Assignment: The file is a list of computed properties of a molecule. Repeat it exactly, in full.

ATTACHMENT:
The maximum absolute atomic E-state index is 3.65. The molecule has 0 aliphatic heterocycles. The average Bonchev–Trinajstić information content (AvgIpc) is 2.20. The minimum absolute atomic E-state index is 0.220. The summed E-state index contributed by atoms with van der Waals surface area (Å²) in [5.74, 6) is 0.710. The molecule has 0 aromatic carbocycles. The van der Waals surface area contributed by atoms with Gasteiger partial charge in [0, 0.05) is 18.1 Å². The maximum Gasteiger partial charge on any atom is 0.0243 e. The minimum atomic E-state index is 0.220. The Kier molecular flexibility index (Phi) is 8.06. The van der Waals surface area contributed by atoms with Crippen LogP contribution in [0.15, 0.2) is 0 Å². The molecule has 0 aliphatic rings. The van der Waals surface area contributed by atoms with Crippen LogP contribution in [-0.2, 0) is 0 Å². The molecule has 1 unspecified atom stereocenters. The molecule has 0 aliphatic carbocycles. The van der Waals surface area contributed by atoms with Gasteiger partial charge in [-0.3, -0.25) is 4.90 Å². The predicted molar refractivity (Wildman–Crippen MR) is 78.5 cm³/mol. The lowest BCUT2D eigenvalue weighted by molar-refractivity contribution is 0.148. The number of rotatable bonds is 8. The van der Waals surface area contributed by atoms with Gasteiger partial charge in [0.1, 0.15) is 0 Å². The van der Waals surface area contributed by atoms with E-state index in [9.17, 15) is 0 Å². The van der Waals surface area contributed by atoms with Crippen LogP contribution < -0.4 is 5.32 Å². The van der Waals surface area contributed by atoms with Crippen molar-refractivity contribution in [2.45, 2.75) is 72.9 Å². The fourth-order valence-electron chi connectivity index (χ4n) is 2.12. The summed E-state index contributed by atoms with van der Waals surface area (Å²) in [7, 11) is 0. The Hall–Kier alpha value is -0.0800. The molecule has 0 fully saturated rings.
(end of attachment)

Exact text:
The maximum absolute atomic E-state index is 3.65. The molecule has 0 aliphatic heterocycles. The average Bonchev–Trinajstić information content (AvgIpc) is 2.20. The minimum absolute atomic E-state index is 0.220. The summed E-state index contributed by atoms with van der Waals surface area (Å²) in [5.74, 6) is 0.710. The molecule has 0 aromatic carbocycles. The van der Waals surface area contributed by atoms with Gasteiger partial charge in [0, 0.05) is 18.1 Å². The maximum Gasteiger partial charge on any atom is 0.0243 e. The minimum atomic E-state index is 0.220. The Kier molecular flexibility index (Phi) is 8.06. The van der Waals surface area contributed by atoms with Crippen LogP contribution in [0.15, 0.2) is 0 Å². The molecule has 0 aliphatic rings. The van der Waals surface area contributed by atoms with Crippen LogP contribution in [-0.2, 0) is 0 Å². The molecule has 1 unspecified atom stereocenters. The molecule has 0 aliphatic carbocycles. The van der Waals surface area contributed by atoms with Gasteiger partial charge in [-0.3, -0.25) is 4.90 Å². The predicted molar refractivity (Wildman–Crippen MR) is 78.5 cm³/mol. The lowest BCUT2D eigenvalue weighted by molar-refractivity contribution is 0.148. The number of rotatable bonds is 8. The van der Waals surface area contributed by atoms with Gasteiger partial charge in [0.1, 0.15) is 0 Å². The van der Waals surface area contributed by atoms with E-state index in [9.17, 15) is 0 Å². The van der Waals surface area contributed by atoms with Crippen LogP contribution < -0.4 is 5.32 Å². The van der Waals surface area contributed by atoms with Crippen molar-refractivity contribution in [2.45, 2.75) is 72.9 Å². The fourth-order valence-electron chi connectivity index (χ4n) is 2.12. The summed E-state index contributed by atoms with van der Waals surface area (Å²) in [7, 11) is 0. The Hall–Kier alpha value is -0.0800. The molecule has 0 fully saturated rings.